The Breakthrough project operates on a comparative shoestring. Millis is its only full-time employee and he relies on volunteers to help shape and focus the work. Most of the research has been carried out by a team of 19 people working on one of the five formal research projects.
Millis said he was particularly cautious about handing out the grants -- even those as small as $5,000 -- because any amount of funding could be seen as wasteful if the work is "essentially looking at garbage."
But don't confuse caution with reluctance. Millis has dreamed of reaching the stars since childhood, when tales of explorers filled his mind with adventure and inspiration. When the Apollo astronauts walked across the moon, Millis found his calling.
"My impression as a kid was that this was a big, grand challenge," Millis said. "It was a steady march to do something interesting and honorable: for a nation to conquer the frontiers, instead of conquering each other."
When he's not talking about the latest advances in space travel or reading about cutting-edge science, Millis, who lives in the Cleveland suburbs, finds time to catch the latest Hollywood action-adventure film with his wife and two daughters.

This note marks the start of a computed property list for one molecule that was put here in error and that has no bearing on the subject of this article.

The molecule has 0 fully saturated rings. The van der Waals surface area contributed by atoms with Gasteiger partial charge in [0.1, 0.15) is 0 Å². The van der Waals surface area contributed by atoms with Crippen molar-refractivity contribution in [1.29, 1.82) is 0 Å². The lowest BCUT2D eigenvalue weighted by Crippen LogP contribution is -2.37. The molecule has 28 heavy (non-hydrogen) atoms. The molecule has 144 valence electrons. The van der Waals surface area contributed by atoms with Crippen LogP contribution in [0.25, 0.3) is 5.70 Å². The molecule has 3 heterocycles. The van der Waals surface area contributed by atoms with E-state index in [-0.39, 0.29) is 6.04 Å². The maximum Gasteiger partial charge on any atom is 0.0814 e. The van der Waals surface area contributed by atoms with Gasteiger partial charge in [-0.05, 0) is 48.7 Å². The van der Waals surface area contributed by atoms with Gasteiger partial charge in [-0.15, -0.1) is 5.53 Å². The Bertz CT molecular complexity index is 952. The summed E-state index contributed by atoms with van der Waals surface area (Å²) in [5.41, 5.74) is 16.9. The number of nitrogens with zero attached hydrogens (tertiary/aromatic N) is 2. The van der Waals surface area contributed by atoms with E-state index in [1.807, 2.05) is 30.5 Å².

And, sometimes, Hollywood comes to him. Over the years, the project's reputation for investigating esoteric science has led many screenwriters to Millis' office seeking the latest out-there research they can then incorporate into their scripts.
"We call NASA all the time," said Andre Bormanis, a writer and informal science consultant for the most recent "Star Trek" spinoff, "Enterprise."
While developing the original TV series in the 1960s, creator Gene Roddenberry tapped scientists in his search for material to use in the show. "Gene insisted on maintaining some sort of scientific credibility," Bormanis said. "The question was the same then as now: What might be fun that we haven't seen on the show, that's real?"
Those long-lasting ties are now more crucial than ever for Millis. In late January, prior to the Space Shuttle Columbia tragedy, NASA decided that the program's funding for the remainder of its fiscal 2003 will be cut. Funding is expected to be reviewed again in 2004. As NASA began tightening its belt, Millis partnered with the Cleveland-based Ohio Aerospace Institute to keep the mission going. Dubbed the Breakthrough Propulsion Physics Consortium, the nonprofit research group is searching for donors to keep the futuristic research alive, said Curtis Smith, a senior program manager at the Ohio Aerospace Institute. Officials estimate the cost of keeping the consortium and its research running at $600,000 a year or more.
In the meantime, Millis will keep plugging away. "When I think back over everything we've done, everything we've tried to achieve, all I can ask is, 'Is this a good thing to be doing?'
"And the only answer is 'Yes.' "